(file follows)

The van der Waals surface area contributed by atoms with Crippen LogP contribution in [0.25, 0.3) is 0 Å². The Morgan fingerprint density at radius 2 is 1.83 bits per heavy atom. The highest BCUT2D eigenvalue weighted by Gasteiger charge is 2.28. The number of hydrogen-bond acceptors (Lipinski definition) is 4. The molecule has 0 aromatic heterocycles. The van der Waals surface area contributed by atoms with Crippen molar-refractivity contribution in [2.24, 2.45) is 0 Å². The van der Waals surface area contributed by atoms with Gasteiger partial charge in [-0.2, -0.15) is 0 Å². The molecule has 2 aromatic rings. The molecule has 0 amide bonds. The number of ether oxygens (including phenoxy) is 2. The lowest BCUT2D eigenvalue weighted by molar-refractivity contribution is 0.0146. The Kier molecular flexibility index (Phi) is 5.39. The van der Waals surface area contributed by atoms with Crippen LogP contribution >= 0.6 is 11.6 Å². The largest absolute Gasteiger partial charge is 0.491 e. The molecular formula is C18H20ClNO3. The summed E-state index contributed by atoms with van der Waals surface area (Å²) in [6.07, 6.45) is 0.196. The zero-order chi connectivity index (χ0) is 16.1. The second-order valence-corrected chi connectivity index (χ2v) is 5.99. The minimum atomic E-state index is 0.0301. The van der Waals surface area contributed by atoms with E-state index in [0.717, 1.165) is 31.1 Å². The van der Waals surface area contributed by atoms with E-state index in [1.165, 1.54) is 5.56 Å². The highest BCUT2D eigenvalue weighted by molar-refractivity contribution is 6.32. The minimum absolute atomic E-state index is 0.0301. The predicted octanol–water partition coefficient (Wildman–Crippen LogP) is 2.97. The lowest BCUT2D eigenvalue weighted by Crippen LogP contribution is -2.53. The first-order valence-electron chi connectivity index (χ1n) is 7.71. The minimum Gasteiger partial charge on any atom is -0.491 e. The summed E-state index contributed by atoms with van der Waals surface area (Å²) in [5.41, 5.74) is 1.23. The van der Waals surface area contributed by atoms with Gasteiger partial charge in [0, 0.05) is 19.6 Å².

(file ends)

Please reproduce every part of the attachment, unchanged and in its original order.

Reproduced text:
The van der Waals surface area contributed by atoms with Crippen LogP contribution in [0.25, 0.3) is 0 Å². The Morgan fingerprint density at radius 2 is 1.83 bits per heavy atom. The highest BCUT2D eigenvalue weighted by Gasteiger charge is 2.28. The number of hydrogen-bond acceptors (Lipinski definition) is 4. The molecule has 0 aromatic heterocycles. The van der Waals surface area contributed by atoms with Crippen molar-refractivity contribution in [2.24, 2.45) is 0 Å². The van der Waals surface area contributed by atoms with Gasteiger partial charge in [-0.2, -0.15) is 0 Å². The molecule has 2 aromatic rings. The molecule has 0 amide bonds. The number of ether oxygens (including phenoxy) is 2. The lowest BCUT2D eigenvalue weighted by molar-refractivity contribution is 0.0146. The Kier molecular flexibility index (Phi) is 5.39. The van der Waals surface area contributed by atoms with Crippen LogP contribution >= 0.6 is 11.6 Å². The largest absolute Gasteiger partial charge is 0.491 e. The molecular formula is C18H20ClNO3. The summed E-state index contributed by atoms with van der Waals surface area (Å²) in [6.07, 6.45) is 0.196. The zero-order chi connectivity index (χ0) is 16.1. The second-order valence-corrected chi connectivity index (χ2v) is 5.99. The minimum atomic E-state index is 0.0301. The van der Waals surface area contributed by atoms with E-state index in [0.717, 1.165) is 31.1 Å². The van der Waals surface area contributed by atoms with E-state index in [1.165, 1.54) is 5.56 Å². The highest BCUT2D eigenvalue weighted by molar-refractivity contribution is 6.32. The minimum absolute atomic E-state index is 0.0301. The predicted octanol–water partition coefficient (Wildman–Crippen LogP) is 2.97. The lowest BCUT2D eigenvalue weighted by Crippen LogP contribution is -2.53. The first-order valence-electron chi connectivity index (χ1n) is 7.71. The minimum Gasteiger partial charge on any atom is -0.491 e. The summed E-state index contributed by atoms with van der Waals surface area (Å²) in [5.41, 5.74) is 1.23. The van der Waals surface area contributed by atoms with Gasteiger partial charge in [0, 0.05) is 19.6 Å².